Heart transplant

Israeli heart transplant surgeon first to receive fourth vaccine in world-leading trial

Professor Jacov Lavee receives fourth dose of coronavirus disease (COVID-19) vaccine in trial in Israel, as health ministry plans to offer second booster to elderly and immunocompromised people in Sheba Medical Center in Ramat Gan, Israel December 27, 2021. REUTERS / Ronen Zvulun

An Israeli heart transplant surgeon became the first to receive a fourth dose of the COVID-19 vaccine on Monday, in an unprecedented clinical trial to determine the effectiveness of administering a second round of callbacks amid the rapid spread of the Omicron variant.

“It’s a small blow to the shoulder, but a giant leap for humanity in the global battle against COVID infection,” said Professor Jacob Lavee, the first participant in the study conducted at Sheba Israel Medical Center. “One of the main reasons I decided to join this particular study, besides the desire to be protected on my own, was that I didn’t want to expose the heart transplant patients I care for to the potential. to get Omicron. This is a real threat, because from our own research we know that their immunity after the third dose has dropped significantly, so they are at risk.

As part of the trial, a group of 150 health workers from Sheba – who received the third dose of vaccine before the end of August and have now shown serologic results below 700 – will receive a fourth injection of the COVID vaccine -19. About 80 of the 150 participants received their vaccine on Monday and the rest will be vaccinated tomorrow, Sheba’s spokesperson said.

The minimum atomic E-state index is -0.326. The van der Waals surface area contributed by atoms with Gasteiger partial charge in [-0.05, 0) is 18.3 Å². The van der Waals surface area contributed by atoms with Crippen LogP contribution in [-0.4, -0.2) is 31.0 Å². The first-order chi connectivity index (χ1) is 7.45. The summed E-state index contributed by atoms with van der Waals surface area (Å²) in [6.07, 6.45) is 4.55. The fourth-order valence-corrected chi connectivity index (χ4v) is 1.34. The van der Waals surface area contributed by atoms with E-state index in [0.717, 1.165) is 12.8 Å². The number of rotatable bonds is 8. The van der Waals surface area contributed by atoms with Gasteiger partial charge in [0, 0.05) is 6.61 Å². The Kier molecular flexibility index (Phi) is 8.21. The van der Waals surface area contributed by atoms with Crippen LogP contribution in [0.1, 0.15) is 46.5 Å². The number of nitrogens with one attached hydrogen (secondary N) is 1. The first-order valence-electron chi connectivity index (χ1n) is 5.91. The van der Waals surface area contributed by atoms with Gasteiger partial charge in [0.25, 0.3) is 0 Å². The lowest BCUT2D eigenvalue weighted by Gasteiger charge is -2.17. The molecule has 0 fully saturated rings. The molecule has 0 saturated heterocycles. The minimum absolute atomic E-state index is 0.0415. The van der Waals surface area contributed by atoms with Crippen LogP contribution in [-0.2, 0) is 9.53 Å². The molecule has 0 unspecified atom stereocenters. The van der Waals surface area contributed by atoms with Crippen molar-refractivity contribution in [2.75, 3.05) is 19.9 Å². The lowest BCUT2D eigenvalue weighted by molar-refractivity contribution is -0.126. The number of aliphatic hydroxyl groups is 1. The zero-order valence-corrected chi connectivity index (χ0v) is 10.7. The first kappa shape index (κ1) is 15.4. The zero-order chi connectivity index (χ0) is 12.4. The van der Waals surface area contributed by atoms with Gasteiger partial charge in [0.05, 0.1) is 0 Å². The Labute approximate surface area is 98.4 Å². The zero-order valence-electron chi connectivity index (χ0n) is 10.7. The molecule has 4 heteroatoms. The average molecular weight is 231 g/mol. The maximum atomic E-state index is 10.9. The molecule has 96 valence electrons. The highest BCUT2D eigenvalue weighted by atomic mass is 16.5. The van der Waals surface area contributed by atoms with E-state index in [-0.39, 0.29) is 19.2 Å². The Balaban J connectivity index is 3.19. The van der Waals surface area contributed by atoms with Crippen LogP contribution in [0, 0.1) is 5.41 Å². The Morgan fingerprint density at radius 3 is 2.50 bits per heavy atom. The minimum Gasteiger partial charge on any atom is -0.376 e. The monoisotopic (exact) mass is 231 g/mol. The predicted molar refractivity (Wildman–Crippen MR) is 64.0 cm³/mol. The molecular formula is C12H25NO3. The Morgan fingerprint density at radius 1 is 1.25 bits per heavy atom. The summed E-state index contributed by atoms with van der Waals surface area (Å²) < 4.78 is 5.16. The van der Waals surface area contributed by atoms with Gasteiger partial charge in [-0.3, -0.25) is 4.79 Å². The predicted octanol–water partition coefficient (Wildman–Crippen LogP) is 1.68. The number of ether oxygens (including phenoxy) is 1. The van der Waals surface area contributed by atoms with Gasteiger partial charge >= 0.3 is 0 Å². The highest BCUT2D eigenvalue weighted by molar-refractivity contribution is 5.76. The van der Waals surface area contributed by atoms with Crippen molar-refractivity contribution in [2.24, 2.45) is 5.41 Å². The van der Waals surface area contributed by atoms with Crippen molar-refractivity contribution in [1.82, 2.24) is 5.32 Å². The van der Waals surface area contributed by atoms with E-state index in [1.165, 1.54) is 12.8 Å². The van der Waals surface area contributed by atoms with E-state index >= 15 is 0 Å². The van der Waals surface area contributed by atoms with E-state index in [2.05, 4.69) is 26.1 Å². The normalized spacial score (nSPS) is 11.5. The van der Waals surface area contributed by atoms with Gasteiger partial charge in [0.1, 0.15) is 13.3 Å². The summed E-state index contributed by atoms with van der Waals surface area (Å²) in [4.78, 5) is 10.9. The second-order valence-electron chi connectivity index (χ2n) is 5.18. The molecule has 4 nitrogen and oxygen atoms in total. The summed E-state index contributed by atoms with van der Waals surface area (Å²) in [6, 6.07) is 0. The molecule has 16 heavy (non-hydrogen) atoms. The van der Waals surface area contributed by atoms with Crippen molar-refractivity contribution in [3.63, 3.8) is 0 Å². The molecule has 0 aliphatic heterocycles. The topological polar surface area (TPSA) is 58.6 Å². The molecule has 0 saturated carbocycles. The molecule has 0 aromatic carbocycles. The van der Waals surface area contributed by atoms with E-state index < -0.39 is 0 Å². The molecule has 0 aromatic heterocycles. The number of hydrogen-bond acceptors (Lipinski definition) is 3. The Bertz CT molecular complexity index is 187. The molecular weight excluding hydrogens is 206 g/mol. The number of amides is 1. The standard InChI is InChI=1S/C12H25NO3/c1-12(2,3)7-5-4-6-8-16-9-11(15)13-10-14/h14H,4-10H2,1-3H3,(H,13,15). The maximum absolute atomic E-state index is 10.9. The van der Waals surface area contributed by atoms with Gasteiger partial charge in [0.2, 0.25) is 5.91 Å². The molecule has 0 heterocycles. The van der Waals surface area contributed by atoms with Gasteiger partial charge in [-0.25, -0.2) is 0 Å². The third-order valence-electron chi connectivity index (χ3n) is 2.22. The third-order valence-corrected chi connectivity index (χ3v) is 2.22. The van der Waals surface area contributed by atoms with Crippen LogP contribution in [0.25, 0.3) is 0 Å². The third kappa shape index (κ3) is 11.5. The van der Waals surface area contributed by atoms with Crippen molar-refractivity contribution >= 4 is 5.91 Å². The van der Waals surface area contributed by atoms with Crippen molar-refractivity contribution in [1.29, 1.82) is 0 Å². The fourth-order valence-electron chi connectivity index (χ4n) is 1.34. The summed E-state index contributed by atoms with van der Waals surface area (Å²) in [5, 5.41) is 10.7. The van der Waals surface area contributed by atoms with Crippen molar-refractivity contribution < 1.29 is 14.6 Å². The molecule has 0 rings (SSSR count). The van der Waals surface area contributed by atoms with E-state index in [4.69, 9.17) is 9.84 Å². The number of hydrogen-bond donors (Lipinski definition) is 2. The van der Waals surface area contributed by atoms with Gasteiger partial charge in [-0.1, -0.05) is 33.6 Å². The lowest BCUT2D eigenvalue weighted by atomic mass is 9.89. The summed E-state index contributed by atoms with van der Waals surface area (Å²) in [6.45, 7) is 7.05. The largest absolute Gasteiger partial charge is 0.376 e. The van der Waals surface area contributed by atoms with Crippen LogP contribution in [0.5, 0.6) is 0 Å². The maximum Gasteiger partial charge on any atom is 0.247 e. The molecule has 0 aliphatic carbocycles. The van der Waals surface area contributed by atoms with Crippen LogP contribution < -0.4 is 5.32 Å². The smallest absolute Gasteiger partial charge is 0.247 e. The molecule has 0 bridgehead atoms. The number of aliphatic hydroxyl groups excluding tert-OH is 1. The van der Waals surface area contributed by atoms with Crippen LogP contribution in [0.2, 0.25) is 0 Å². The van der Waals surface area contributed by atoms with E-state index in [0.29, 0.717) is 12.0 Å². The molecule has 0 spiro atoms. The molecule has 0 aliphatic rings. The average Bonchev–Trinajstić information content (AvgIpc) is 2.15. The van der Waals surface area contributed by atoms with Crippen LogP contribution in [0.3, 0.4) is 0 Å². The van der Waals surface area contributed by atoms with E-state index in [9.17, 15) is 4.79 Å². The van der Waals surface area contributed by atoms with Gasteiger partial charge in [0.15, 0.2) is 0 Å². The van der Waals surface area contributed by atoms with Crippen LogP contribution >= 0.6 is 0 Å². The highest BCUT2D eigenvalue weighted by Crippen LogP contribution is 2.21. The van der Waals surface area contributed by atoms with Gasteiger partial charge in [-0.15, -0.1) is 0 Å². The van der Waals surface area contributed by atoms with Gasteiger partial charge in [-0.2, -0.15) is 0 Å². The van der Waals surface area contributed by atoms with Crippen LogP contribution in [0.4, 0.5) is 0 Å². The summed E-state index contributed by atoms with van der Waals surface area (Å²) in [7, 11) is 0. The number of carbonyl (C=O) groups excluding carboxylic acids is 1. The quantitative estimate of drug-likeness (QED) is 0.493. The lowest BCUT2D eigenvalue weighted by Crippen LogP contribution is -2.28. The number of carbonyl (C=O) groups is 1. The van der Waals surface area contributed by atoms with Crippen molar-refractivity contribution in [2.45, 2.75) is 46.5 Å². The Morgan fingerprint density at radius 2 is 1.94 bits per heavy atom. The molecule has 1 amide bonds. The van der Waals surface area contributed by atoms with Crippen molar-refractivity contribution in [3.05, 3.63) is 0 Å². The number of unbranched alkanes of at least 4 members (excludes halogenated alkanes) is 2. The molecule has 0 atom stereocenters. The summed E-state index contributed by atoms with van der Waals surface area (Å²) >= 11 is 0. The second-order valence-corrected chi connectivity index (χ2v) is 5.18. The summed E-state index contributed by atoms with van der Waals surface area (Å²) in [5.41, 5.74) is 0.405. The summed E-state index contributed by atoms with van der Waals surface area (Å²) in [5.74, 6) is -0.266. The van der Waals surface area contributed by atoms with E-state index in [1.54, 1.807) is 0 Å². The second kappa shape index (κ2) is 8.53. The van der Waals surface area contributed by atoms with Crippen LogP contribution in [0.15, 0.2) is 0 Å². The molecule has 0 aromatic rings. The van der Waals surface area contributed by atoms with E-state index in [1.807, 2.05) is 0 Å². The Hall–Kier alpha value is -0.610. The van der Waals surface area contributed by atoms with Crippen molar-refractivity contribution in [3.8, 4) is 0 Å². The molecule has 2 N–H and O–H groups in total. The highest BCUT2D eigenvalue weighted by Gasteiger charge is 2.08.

“The trial will focus on the efficacy of the vaccine in producing antibodies and safety, to determine whether a fourth vaccine is needed in general,” said Professor Gili Regev-Yochay, principal investigator of the study. . “This research should shed light on the additional benefits of administering a fourth dose, and we will [aim to] understand if, and to whom it is worth giving.

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December 29, 2021 2:41 P.M.

In the coming days, the 150 volunteers will undergo serological tests to check their reaction to the vaccine and test the antibody response.

Earlier this month, an expert panel from the Israeli Ministry of Health recommended giving a fourth dose of the Pfizer / BioNTech vaccine to people aged 60 and over who received a booster at least four years ago. month. However, a final approval by the director general of the ministry is still pending.

Regev-Yochay will submit the results and recommendations of the study to the Israeli Ministry of Health in about two weeks. The results should help guide the Israeli government in its decision to roll out a second booster for the elderly and possibly the general population.

“This research is very important, because in a few days we will have some initial safety data, and we will have a little basis on how immunogenically the fourth vaccine is increasing,” said Regev-Yochay, director of Sheba’s Infectious. Disease Epidemiology Unit. “We will be safer to recommend that anyone who is immunocompromised can go and seek [a second booster], or if we find that we have outbreaks with severe illness in nursing homes, maybe we should decide to recommend them to [get another shot].

The Sheba study is being carried out in collaboration with the Israeli Ministry of Health and is approved by the Helsinki Committee which is responsible for validating human trials.